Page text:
Temporal.PlainDateTime

Table of Contents

A Temporal.PlainDateTime represents a calendar date and wall-clock time, with a precision in nanoseconds, and without any time zone.

For use cases that require a time zone, especially using arithmetic or other derived values, consider using Temporal.ZonedDateTime instead because that type automatically adjusts for Daylight Saving Time. A Temporal.PlainDateTime can be converted to a Temporal.ZonedDateTime using a Temporal.TimeZone.

Temporal.PlainDate, Temporal.PlainTime, Temporal.PlainYearMonth, and Temporal.PlainMonthDay all carry less information and should be used when complete information is not required.

A Temporal.PlainDateTime can be converted into any of the types mentioned above using conversion methods like toZonedDateTime or toPlainDate.

Because Temporal.PlainDateTime does not represent an exact point in time, most date/time use cases are better handled using exact time types like Temporal.ZonedDateTime and Temporal.Instant. But there are cases where Temporal.PlainDateTime is the correct type to use:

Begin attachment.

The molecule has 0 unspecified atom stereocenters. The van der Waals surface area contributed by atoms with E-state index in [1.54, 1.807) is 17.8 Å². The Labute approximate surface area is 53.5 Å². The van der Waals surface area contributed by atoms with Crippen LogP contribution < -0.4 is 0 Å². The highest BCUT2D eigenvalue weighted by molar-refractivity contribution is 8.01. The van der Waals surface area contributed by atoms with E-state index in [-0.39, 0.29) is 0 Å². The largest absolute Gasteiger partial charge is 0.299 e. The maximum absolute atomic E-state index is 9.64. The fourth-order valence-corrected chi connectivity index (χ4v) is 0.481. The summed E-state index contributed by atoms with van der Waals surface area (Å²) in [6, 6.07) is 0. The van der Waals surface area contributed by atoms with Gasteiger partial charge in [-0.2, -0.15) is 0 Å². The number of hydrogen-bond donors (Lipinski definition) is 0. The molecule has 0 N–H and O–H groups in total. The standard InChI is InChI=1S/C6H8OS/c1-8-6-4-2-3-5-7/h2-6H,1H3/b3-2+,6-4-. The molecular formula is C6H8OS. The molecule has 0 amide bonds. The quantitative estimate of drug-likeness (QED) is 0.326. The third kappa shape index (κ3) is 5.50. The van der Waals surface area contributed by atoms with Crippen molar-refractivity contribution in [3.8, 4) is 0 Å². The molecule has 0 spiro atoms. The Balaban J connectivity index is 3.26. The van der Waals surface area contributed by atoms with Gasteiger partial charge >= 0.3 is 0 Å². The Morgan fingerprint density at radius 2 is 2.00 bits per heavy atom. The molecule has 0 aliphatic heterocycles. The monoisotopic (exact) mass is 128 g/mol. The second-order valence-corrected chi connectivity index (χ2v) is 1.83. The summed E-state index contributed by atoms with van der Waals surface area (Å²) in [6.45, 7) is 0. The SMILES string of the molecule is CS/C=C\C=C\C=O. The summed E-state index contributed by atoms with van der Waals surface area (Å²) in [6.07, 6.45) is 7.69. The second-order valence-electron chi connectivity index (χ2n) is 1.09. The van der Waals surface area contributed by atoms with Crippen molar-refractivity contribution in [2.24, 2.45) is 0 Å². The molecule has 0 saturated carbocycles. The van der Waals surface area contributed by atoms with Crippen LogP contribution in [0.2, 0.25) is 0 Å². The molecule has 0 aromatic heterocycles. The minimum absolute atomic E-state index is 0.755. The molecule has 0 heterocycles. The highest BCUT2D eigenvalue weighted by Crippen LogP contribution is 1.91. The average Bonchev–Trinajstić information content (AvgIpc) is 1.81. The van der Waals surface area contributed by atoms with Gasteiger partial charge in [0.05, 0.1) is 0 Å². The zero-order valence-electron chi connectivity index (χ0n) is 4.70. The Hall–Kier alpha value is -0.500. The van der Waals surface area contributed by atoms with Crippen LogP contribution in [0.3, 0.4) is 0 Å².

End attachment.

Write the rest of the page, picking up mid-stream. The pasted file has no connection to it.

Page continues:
To learn more about time zones and DST best practices, visit Time Zones and Resolving Ambiguity.

Constructor

new Temporal.PlainDateTime(isoYear: number, isoMonth: number, isoDay: number, isoHour: number = 0, isoMinute: number = 0, isoSecond: number = 0, isoMillisecond: number = 0, isoMicrosecond: number = 0, isoNanosecond: number = 0, calendar?: object) : Temporal.PlainDateTime

Parameters:

Returns: a new Temporal.PlainDateTime object.